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Association of American Medical Colleges Tomorrow's Doctors, Tomorrow's Cures®

FIRST for Pre-health Advisors

Pre-health Advisors

Resources for staff who advise aspiring medical students

Postponing Loan Repayment During Residency

There's a benefit to federal student loans of which you may be unaware, and that's the ability to temporarily postpone your loan payments through grace, deferment or forbearance. When you're in the early phase of your medical career—and money is tight—a temporary reprieve may be the "budget-saver" you need.

Grace: What Is It?

Some loans automatically grant a “grace” period after graduation during which no loan payments are due. Although not all loans have grace periods, two that do are Stafford Loans (six months) and Perkins Loans (nine months).

The Loan Repayment Timeline  presents a visual comparison of loans and their accompanying grace periods. Check your promissory note(s) or contact your servicer(s) to determine if your loans offer a grace period.

Deferment: What Is It and Who Qualifies?

Deferment is a temporary suspension of loan payments, during which time interest does not accrue on subsidized loans.  There are various types of deferments available a complete list is included within the Education Debt Manager .

The eligibility for deferment can be restrictive, with many residents not qualifying, or at least not qualifying during the traditional residency timeframe.

Forbearance: Another Option

If you cannot afford to make payments on your student loans, and you are ineligible for a deferment (or have exhausted the deferment time limitations), a servicer can provide a forbearance, in increments of up to 12-months. This is a period of time during which you can either make payments lower than those previously scheduled or delay making payments completely.

During forbearance, interest is accruing on both subsidized and unsubsidized loans. Interest that is not paid as it accrues will be added to the loan’s principal through a process called capitalization.

Mandatory Medical Residency Forbearance

As a medical resident, you are entitled to this forbearance which is available in annual increments and can be used to postpone payments throughout residency. It is important to clearly identify yourself as a medical resident in order to get this forbearance from your servicer, and it is equally important to complete the proper forbearance paperwork.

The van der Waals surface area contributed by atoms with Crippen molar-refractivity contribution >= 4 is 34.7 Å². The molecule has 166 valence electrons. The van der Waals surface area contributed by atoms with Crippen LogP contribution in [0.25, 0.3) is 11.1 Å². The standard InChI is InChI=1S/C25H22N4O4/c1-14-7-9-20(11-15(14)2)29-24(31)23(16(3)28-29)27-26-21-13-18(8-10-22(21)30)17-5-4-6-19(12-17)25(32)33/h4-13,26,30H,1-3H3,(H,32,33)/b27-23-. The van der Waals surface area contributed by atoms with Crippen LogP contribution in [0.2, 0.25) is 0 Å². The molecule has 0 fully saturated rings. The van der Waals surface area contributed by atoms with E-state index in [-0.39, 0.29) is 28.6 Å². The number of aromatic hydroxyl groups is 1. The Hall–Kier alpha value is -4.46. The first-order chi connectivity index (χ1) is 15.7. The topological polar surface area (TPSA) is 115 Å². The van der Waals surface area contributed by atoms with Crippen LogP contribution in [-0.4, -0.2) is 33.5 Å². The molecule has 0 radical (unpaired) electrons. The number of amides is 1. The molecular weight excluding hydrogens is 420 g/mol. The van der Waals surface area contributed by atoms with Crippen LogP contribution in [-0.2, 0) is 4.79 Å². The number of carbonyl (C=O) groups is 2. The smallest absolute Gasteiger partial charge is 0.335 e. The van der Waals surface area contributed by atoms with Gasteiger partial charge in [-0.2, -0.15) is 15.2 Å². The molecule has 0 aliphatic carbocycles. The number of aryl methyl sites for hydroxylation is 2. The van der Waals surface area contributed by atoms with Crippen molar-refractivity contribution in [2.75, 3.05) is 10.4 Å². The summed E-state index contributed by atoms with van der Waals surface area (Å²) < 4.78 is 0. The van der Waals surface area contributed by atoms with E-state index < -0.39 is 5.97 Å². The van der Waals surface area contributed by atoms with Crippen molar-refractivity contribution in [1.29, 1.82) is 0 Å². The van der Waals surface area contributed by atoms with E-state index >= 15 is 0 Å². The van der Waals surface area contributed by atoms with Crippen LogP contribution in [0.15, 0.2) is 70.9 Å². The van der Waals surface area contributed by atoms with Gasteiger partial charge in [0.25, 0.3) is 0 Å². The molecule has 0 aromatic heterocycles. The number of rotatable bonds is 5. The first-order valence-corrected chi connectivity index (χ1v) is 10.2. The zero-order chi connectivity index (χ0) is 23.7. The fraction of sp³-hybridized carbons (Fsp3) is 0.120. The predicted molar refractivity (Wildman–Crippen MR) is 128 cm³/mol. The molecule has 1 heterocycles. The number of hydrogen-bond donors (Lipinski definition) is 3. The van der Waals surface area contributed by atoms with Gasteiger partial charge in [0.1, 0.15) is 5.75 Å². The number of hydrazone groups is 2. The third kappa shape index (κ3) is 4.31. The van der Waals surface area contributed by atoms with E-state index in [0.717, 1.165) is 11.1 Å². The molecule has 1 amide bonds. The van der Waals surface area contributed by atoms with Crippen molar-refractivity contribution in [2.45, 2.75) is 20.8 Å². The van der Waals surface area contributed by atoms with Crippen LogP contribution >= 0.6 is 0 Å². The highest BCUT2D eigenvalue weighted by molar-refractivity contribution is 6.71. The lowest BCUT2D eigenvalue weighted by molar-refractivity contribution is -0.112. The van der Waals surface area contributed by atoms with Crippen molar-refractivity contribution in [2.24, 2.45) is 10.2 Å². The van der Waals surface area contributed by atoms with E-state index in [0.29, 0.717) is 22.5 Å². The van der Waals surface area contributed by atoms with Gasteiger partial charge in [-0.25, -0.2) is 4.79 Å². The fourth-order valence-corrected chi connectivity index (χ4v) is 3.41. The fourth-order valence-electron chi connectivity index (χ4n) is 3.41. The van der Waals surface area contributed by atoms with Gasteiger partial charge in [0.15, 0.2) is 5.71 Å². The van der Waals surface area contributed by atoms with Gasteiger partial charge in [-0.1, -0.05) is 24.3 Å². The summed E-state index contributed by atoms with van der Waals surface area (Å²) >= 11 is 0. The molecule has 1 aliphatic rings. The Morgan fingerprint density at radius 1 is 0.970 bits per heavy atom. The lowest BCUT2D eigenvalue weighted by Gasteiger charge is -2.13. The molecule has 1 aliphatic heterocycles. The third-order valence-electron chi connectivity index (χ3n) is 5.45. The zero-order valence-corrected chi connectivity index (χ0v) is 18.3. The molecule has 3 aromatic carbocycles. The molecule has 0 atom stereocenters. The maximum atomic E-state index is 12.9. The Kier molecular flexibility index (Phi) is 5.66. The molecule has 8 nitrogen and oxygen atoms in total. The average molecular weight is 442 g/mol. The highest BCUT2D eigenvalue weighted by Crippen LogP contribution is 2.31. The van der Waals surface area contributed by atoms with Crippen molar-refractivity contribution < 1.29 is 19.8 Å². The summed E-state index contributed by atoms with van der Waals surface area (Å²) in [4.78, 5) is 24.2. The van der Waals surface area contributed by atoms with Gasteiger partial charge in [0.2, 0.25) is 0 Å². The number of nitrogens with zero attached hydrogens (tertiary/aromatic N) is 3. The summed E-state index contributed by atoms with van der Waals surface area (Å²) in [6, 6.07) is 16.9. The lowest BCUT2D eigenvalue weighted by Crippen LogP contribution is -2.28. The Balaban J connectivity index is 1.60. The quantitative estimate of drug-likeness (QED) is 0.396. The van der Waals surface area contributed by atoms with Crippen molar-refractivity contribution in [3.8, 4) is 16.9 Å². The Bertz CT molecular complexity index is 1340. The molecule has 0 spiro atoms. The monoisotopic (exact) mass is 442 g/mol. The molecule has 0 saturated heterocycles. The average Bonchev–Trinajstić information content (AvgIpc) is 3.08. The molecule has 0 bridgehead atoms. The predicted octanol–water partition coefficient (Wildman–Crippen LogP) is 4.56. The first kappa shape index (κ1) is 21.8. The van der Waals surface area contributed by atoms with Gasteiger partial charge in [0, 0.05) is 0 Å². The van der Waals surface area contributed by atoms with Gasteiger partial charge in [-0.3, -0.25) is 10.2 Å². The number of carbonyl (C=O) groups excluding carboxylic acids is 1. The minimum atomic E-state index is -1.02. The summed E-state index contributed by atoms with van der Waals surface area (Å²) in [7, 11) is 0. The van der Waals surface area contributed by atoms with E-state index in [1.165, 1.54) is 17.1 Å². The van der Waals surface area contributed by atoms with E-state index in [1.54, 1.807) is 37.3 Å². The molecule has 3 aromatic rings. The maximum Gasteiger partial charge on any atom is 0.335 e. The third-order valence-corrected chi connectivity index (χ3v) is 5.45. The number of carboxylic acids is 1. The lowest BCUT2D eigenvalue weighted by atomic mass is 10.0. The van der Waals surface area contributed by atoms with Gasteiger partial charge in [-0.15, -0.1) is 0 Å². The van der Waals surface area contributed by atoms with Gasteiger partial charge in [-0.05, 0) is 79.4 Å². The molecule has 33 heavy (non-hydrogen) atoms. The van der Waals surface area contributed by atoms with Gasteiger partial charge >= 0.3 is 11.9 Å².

To request a deferment or forbearance, contact your loan servicer(s).

The Alternative to Postponing Payments

The alternative to postponing payments while in residency is to make payments. Required payments can range from zero dollar payments (based on your current financial situation) all the way up to making full regular monthly payments. If you’re concerned that your salary is too low to afford payments, then the income-driven repayment plans may be worthy of consideration.

Payments under the income-driven plans are based on your discretionary income and family size. Some of these plans may even offer interest subsidies and loan forgiveness. To learn more about the repayment plans, visit the Federal Student Aid External Link Web site.

Income-Driven Plans 

Income-Based (IBR) External Link
Pay As You Earn External Link
Income-Contingent (ICR) External Link
Income-Sensitive (ISR) External Link 

Other Plans 

Standard External Link
Graduated External Link
Extended External Link

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Medloans® Organizer and Calculator

Medloans Organizer and Calculator

Organize and track your loans, then view sample repayment scenarios with the Medloans® Organizer & Calculator, the only Web tool of its kind developed for medical students.